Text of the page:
''Pinocchio,'' the movie and tie-ins -- Steve Daly reviews the movie, the book and a pair of audiocassettes of this fairy tale

By Steve Daly
Updated June 26, 1992 at 04:00 AM EDT
  • Movie

”Pinocchio,” the movie and tie-ins

Striving to figure out how to infuse Beauty and the Beast with impassioned vitality, the late lyricist Howard Ashman kept replaying tapes of Disney’s 1940 animated feature Pinocchio, currently back in movie theaters. The film, Ashman told collaborators, is peerless, because it conveys a powerful emotion in every sequence, from Geppetto’s joy at discovering that his wooden boy can walk, to Pinocchio’s terror of making a literal jackass of himself.

Among all of Disney’s endangered-tot stories, including Cinderella and 101 Dalmatians, only Pinocchio plucks the heartstrings with such incomparable resonance. Why? One reason is that this movie consistently sprinkles adorable comedy relief (has there ever been a more endearing sidekick than guardian Jiminy Cricket?) over scenes of malice, dismay, and outright horror. Moreover, at its heart Pinocchio really isn’t the reassuring coo most Disney cartoons are; it says to children, Watch out — the world’s a menacing place. The puritanical plot line abhors, yet relentlessly delves into, kids’ attraction to doing bad, as poor sinner Pinoke lets himself fall into the clutches of one evil figure after another — a charlatan-actor fox, an abusive puppeteer, a sinister donkey-broker — then finally finds redemption by saving his dad from a monstrous whale. In fact, it would be wise to set aside some post-movie family time to answer kids’ inevitable questions about it all. For instance: What’s a conscience? How does Pinocchio drown and come alive again? What’s so wicked about being an actor?

Pinocchio manages to stir these kinds of Big Thoughts in children by creating the most believable, visually detailed world to be found in any Disney cartoon feature. In shots such as a stunning, unbroken glide that leads us through Pinocchio’s village, Disney’s ”multiplane” animation system — an innovation that proved too costly to use much in subsequent features — lets the camera travel down through layer upon layer of drawings, conjuring a thrillingly dimensional town. But it’s not just sheer technical dexterity that makes Pinocchio lucid: It’s the way shots are used to help us understand characters in strictly nonverbal ways. When we first meet narrator Jiminy, for instance, a shot from his point of view brings us hopping over to Geppetto’s shop, instantly conveying the cricket’s energetic curiosity. When Pinocchio grows nauseous from smoking too many cigars on sinister Pleasure Island, we watch through the puppet’s own watery, weaving eyes as Jiminy scolds him.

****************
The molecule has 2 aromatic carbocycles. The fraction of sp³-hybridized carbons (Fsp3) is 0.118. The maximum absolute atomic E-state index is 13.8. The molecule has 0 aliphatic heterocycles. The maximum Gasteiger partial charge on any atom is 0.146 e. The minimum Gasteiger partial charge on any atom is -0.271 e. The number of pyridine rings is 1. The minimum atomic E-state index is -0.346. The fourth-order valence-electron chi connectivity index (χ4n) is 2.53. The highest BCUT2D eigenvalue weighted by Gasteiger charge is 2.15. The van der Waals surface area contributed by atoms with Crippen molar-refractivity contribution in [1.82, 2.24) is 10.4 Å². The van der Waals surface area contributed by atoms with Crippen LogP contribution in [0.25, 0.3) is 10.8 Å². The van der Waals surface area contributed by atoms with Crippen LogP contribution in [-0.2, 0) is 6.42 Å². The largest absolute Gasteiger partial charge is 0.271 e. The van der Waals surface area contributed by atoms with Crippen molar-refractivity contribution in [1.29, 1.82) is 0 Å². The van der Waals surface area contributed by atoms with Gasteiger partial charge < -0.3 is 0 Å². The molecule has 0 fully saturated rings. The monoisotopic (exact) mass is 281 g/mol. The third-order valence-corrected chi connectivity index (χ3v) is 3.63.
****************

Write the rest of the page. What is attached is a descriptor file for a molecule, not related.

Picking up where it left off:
These and scores of other brilliantly evocative touches make Pinocchio seem even more ingenious compared with two new book-and-audiocassette versions of the movie. The Pinocchio Deluxe Read-Along with Pop-Ups and the Pinocchio Read-Along Collection — the latter includes a way-cool, digital-face wristwatch with a holographic image of Pinocchio — share the exact same text: a colorless, stripped-down plot summary shorn of all the incidental details so crucial to the movie’s charm.

Worse, each package’s 15-minute story cassette includes only two of the movie’s songs and almost none of its intricate background scoring, which keeps repeating, echoing and combining the main melodies in different keys to set different moods. It’s worth returning to the movie over and over just to marvel at the scene-setting skill of composers Leigh Harline, Paul J. Smith, and Ned Washington — though their work can be heard more clearly in a new CD-and-tape release, the Pinocchio Original Motion Picture Soundtrack. Using newly discovered master tapes, this album presents the film’s songs (except, for some reason, Geppetto’s ode ”Little Woodenhead”), as well as most of the underscoring, without the distractions of dialogue and sound effects. Tracks like ”Jackass Frenzy,” the frightening trumpet piece that accompanies Pinocchio’s partial transformation into a donkey, and ”Desolation Theme,” heard when Geppetto is starving in Monstro’s belly, aren’t suitable for bedtime lullabies, but grown- ups, at least, can savor a dark, wise richness the Disney canon achieved only in this singular masterwork.
Movie: A+
Pop-Up Read-Along: C+
Read-Along: C
Soundtrack: A-


  • Movie
  • G
  • 100 minutes
  • Roberto Benigni